Jenson Button burglary: Experts cast doubt on claims F1 star was gassed with anaesthetic

The Royal College of Anesthetists has repeatedly warned against inaccurate reports

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The Independent Online

Experts have thrown doubt over claims Formula One driver Jenson Button and his wife Jessica were gassed with anaesthetic during a burglary at their luxury French Riviera villa.

The Sun has reported that gas was pumped into their home through the air conditioning system, leaving them unconscious while thieves stole items including a £250,000 engagement ring.

However, so far, the only official comment has come from Button's rep, who made no mention of the methods involved in their specific case, only noting that air vent gassing was familiar to police in the region.

"While unharmed, everyone involved is unsurprisingly shaken by the events," his spokesperson said.

The Royal College of Anesthetists has repeatedly warned that such stories may be inaccurate, telling The Telegraph that robbers would need "a truckload of gas" that would be "phenomenally expensive" and easy to detect by its smell.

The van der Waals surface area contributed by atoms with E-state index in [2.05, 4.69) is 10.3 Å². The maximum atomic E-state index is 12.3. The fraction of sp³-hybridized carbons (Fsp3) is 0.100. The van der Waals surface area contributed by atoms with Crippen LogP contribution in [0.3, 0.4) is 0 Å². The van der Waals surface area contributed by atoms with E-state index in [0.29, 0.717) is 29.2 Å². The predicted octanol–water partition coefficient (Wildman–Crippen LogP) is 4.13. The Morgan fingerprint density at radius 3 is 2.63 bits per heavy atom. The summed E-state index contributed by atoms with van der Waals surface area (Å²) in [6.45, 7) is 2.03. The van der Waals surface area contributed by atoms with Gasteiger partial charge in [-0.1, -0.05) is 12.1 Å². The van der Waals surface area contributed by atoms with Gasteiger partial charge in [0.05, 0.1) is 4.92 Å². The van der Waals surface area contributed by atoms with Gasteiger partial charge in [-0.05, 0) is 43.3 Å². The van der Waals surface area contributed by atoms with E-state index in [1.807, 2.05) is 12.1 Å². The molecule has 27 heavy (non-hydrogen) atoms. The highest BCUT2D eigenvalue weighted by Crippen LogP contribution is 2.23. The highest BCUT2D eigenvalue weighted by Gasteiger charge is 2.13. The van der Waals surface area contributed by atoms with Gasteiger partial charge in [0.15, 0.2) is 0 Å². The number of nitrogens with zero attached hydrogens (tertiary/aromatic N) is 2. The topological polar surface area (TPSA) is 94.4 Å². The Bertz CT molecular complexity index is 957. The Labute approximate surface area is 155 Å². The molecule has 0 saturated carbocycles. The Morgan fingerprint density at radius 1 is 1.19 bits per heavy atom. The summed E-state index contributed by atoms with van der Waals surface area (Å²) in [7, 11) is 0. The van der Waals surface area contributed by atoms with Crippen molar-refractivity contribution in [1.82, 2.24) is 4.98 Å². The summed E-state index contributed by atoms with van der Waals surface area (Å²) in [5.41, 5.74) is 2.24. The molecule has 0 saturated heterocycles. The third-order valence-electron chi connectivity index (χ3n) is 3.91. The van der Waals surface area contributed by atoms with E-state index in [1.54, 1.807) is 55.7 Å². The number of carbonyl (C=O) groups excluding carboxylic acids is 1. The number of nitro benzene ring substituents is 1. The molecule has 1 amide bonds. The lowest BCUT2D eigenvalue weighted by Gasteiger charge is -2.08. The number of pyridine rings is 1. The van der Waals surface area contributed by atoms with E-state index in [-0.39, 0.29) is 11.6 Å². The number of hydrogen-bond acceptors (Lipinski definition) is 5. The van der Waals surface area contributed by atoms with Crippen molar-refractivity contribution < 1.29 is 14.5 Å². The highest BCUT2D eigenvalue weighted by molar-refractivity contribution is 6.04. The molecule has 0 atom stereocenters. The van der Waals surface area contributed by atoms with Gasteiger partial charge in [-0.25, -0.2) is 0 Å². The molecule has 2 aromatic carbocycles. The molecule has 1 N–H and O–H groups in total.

Jenson Button's wife Jessica had her engagement ring stolen

Last year, the College issued the following statement: "Despite the increasing numbers of reports of people being gassed in motor-homes or commercial trucks in France, and the warning put out by the Foreign Office for travelers to be aware of this danger, this College remains of the view that this is a myth.

"It is the view of the College that it would not be possible to render someone unconscious by blowing ether, chloroform or any of the currently used volatile anaesthetic agents, through the window of a motor-home without their knowledge, even if they were sleeping at the time.

"If there was a totally safe, odourless, potent, cheap anesthetic agent available to thieves for this purpose it is likely the medical profession would know about it and be investigating its use in anaesthetic practice."


TV presenters Trinny Woodall and Susannah Constantine were victims of a gas burglary in Cannes in 2002, when thieves are thought to have smothered them with chloroform-soaked pads before raiding their belongings, while French footballer Patrick Vieira and his family were attacked in 2006 with sedatives pumped through his property's air vents.

French police have previously suspected Russian and Romanian criminal gangs as being behind the incidents, which often target wealthy tourists.